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Home » Space News » Jupiter Look-Alike Provides Rare Glimpse Into The Evolution Of Planets
NASA
NASA

Jupiter Look-Alike Provides Rare Glimpse Into The Evolution Of Planets

Back in 2014, a team of scientists from the U.S., Netherlands, and Italy discovered a planet that looks similar to Jupiter. The planet, HD 106906b, is not more than 13 million years old. Compared to the calculated date of our solar system, roughly 4.6 billion years of age, this planet is actually quite young. Despite its age, HD 106906b is enormous at 11 times the mass of Jupiter.

HD 106906b is pretty far away at approximately 300 light-years from our own planet. The location of this planet is actually quite unusual. HD 106906b is located far from its star. In fact, it is currently 650 times as far from its star as we are from the Sun. This means that it would take about 1,500 years for HD 106906b to make a complete orbit around its star.

Astronomers have believed that a majority of the planets outside our solar system are located within a disc of debris at the center of the galaxy. Up to this point, no other planet has been discovered to exist so far beyond this disc of debris. This challenges the current theories of planetary formation.

NASA, JPL-Caltech
NASA, JPL-Caltech

The star seems to be in its final stages of formation, meaning scientists are provided with a rare glimpse of a planets development. To provide a better understanding of HD 106906b’s location in relation to its stage of development and the star it orbits, post doctorate Erika Nesvold has created a software that models the planet’s orbital path. This software, called the Superparticle-Method Algorithm for Collisions in Kuiper Belts (SMACK) will give researchers a way to observe the planets orbit without having to wait 1,500 years.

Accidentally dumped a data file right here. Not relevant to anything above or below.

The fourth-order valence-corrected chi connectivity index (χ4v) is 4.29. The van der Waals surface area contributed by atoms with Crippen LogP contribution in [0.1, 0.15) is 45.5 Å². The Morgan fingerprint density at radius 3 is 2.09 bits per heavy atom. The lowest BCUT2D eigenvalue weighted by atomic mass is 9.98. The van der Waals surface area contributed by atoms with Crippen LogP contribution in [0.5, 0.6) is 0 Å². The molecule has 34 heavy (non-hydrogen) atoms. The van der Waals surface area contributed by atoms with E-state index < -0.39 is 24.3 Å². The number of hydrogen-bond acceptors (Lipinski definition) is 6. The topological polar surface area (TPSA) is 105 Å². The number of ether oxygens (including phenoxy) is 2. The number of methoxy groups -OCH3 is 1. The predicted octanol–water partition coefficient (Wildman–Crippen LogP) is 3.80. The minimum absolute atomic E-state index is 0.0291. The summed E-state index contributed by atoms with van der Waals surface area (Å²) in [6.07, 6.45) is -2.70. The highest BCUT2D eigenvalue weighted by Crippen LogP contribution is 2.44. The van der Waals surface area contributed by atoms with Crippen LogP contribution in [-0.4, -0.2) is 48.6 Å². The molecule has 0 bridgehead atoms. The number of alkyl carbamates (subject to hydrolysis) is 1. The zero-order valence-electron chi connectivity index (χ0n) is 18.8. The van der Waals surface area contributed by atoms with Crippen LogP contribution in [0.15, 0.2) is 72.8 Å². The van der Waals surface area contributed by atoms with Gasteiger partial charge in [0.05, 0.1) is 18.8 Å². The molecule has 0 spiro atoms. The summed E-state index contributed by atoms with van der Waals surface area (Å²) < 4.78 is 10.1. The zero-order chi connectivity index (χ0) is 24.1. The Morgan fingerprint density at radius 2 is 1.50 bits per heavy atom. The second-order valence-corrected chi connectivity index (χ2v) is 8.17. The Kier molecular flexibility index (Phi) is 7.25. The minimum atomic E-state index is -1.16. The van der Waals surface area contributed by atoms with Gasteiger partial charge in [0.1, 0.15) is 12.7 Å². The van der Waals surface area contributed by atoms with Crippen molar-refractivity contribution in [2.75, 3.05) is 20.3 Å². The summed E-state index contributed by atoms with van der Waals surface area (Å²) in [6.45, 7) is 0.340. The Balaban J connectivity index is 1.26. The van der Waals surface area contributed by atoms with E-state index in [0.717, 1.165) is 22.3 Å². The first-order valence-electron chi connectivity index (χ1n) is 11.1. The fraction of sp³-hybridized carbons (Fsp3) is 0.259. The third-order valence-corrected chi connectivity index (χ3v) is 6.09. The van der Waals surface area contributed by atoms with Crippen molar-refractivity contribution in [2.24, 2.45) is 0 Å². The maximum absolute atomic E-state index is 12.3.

One theory to the planets location was that it may have formed within this debris disc and was then somehow thrusted beyond the disc to its current location. However the study, which is published in the Astrophysical Journal Letters, indicates that this is not the case and that the planet most likely formed in around the location it was recently discovered in.

Credit: T. Pyle (SSC), JPL-Caltech, NASA
Credit: T. Pyle (SSC), JPL-Caltech, NASA

Should this be true, the concluding results provide a picture of the evolution of HD 106906b’s solar system. The orbit of HD 106906b is elliptical, meaning it gets closer to its star on one side of its orbit, than it does on the other side. This elliptical orbit gives a better understanding of the debris disc. Under normal circumstances, a gas cloud collapses due to its own gravity, forming disc. This rotation of gas, dust, ice, and debris acts as a nursery where a star and a planet(s) are born.

The elliptical orbit of HD 106906b means that the star is closer to one side of the disc than the other, causing the dust in this section to glow brighter due to the warmth of the star.

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